‘Parched” May 14, 2017 Doug Norris
Not long ago, coming down the big hill on Avenue Road just south of St Clair, where for a moment the confines of the city ease off and a view out over to the lake opens up, coming down that hill in the car I stopped believing in God. For all the usual reasons.
Just to be clear, nothing to do with Avenue Rd, or St Clair – it’s a nice part of town. It’s just where I happened to be when a few things crowded into my awareness – news on the radio again of refugees, famine in Sudan, a and my heart sank and the sinking of my heart pushed aside the possibility of God, for a time. A few hours later I was a believer again. Begrudgingly. But this is how it goes, isn’t it? Happens all the time. Robert Munsch, famous children’s author, wrote a thoughtful article in a book about spiritual journeys – he said,
“It’s not that I don’t believe in God, just not in a God who makes a difference. And who needs a God who doesn’t give a crap?”
One moment you’re sitting in church singing ‘God, we praise you for the morning; hope springs forth with each new day’, one moment we’re singing about joy and light is lighting the place and beautiful people are nearby and then you look up and you’re in some gritty place and some fresh evil crawls up your arm and into your heart and smacks you on the head and says are you nuts?? There is no God! Look around!
And then not singing but muttering, quarrelling, with the Hebrews in the wilderness : guide me o thou Great Jehovah – if you really exist ! – through this barren land where I am thirsty and afraid and I wonder I really wonder if you are there and if you are there why in God’s name why in your name is THIS going on?
This is why Exodus chapter 17 is in the Bible – to be reminded how hard it is to be a believer. How odd it is. We have grown up with God as a kind of benign wallpaper, taught at our mother’s knee that God is present and watching – Now I lay me down to sleep I pray the Lord my soul to keep… But we learn then for ourselves about the thirsts – about how hard it is and how sporadic belief can be.
“Prayer and love are really learned in the hour when prayer becomes impossible and your heart turns to stone.”(T Merton)
They renamed the place – Meribah – in the Exodus passage – – Mariah – mean, ‘here the people complained’. I might start collecting the places where this happens. Put a sign up. We would be forever banging our heads on the signs – Meribah- this way – Meribah 5km…
Moses looks very very good in this story. Which is the point of course. Moses gets to solve the thorny problem of whether God is there, with a bit of magic. Great to be Moses. I imagined the story team writing all this down – oh, and let’s give him a stick! Make him look just like that guy – you know, the guy! Jesus? No, the other guy – Charlton Heston! – give him a stick and he can smite the rock and there will be water and they will be OK – They’ll trust Moses and trust God again. Moses looks very very good in this story.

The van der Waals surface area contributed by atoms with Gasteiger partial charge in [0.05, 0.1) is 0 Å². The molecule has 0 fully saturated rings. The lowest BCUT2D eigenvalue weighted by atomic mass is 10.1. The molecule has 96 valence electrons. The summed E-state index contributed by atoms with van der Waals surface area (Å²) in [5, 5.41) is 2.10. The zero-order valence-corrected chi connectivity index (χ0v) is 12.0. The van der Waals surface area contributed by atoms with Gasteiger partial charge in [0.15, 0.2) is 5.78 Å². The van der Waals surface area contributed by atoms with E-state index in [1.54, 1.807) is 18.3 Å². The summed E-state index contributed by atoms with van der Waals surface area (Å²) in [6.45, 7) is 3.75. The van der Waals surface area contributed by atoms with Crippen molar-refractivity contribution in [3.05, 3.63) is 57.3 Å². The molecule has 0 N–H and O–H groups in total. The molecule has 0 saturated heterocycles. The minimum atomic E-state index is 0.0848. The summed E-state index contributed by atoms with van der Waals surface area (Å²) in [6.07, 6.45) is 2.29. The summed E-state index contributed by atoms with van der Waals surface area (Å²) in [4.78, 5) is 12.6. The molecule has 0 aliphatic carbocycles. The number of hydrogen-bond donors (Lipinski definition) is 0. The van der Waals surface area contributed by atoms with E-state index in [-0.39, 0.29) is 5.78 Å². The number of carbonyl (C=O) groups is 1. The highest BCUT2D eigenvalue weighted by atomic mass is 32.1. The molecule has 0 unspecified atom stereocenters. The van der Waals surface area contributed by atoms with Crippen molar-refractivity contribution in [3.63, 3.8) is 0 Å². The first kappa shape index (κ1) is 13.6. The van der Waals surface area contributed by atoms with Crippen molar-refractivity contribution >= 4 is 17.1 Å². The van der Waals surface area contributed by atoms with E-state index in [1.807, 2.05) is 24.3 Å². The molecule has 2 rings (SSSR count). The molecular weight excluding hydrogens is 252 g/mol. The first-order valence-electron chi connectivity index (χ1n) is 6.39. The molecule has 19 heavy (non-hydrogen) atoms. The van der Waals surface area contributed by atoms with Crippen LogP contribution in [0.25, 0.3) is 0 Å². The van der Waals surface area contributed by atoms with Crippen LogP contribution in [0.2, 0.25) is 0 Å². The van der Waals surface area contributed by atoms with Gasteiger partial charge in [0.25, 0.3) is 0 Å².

Well what an atrocious sermon this is so far. Let’s be honest. The preacher doesn’t always believe in God, and life is hard and the Bible is dubious. So here’s a plan – a project, that might scatter a little bit of light on all of this.
Understand the thirsts. At the heart of Exodus 17 is not just Moses looking like a magic hero, but the gritty reality of the people who are thirsty. And this is the human condition. And it’s hard to look at – but we’ve got to understand the thirsts.
Point to hope. Nobody needs to come in here to be reminded that life is hard. But not every place not every group has as it’s reason for being to lift up hope. We do. It’s the only reason we are here, the sole reason we have existed on this corner for 100 years. To point to the hope embodied in Jesus of Nazareth. To speak it, to sing it, to let hopeful music fly out of these pipes to have hopeful people pour down these steps.
Understand the thirsts, point to hope. aAnd, Start in the wrong places. We will almost always look for a Moses. For a lot of very fine reasons we place confidence in the powerful ones. Hope will also be found in odd ways – unlikely people.
In the earliest days of the the church, there was an embarrassment about Jesus. In a sense he started out looking like a new Moses – a captivating leader, a bit of magic, and he ended up in the scandal of the death of a common criminal. Moses at least had the good sense to die of old age.
So what did they do with this? In one of the earliest pieces of writing Christians ever jotted down, we have this passage in the letter to the Philippians. And they reframe the situation.
Oh yes, (the letter says) he could have been one of the BIG ones – he had every right to have a large and full life, and he chose to empty himself and to be among us as a servant, and not as a boss. And there is the whole enchilada.
If you want to point to any kind of hope – the letter says – if you intend to be any kind of light, if you believe you have any kind of vocation to follow him – let that same mind be in you that was in Christ Jesus. Who emptied himself and took upon himself the shape of a servant. And if we, in the midst of the thirsts of the world, in a wilderness, are watching for who might guide us toward hope, our eye may go to the full ones, the strong ones, and they will have something to say, Moses always has something to say, but I also want to learn to find and hear the empty ones, the quiet voices at the edges, the nearly forgotten ones, who sit in wilderness thirst where God is scarcely believable.
Here’s what we get : If we are paying attention : In that wild place, a spirit is moving. She flies on…
(art by Gill Sakakini – ‘Tree of Life’)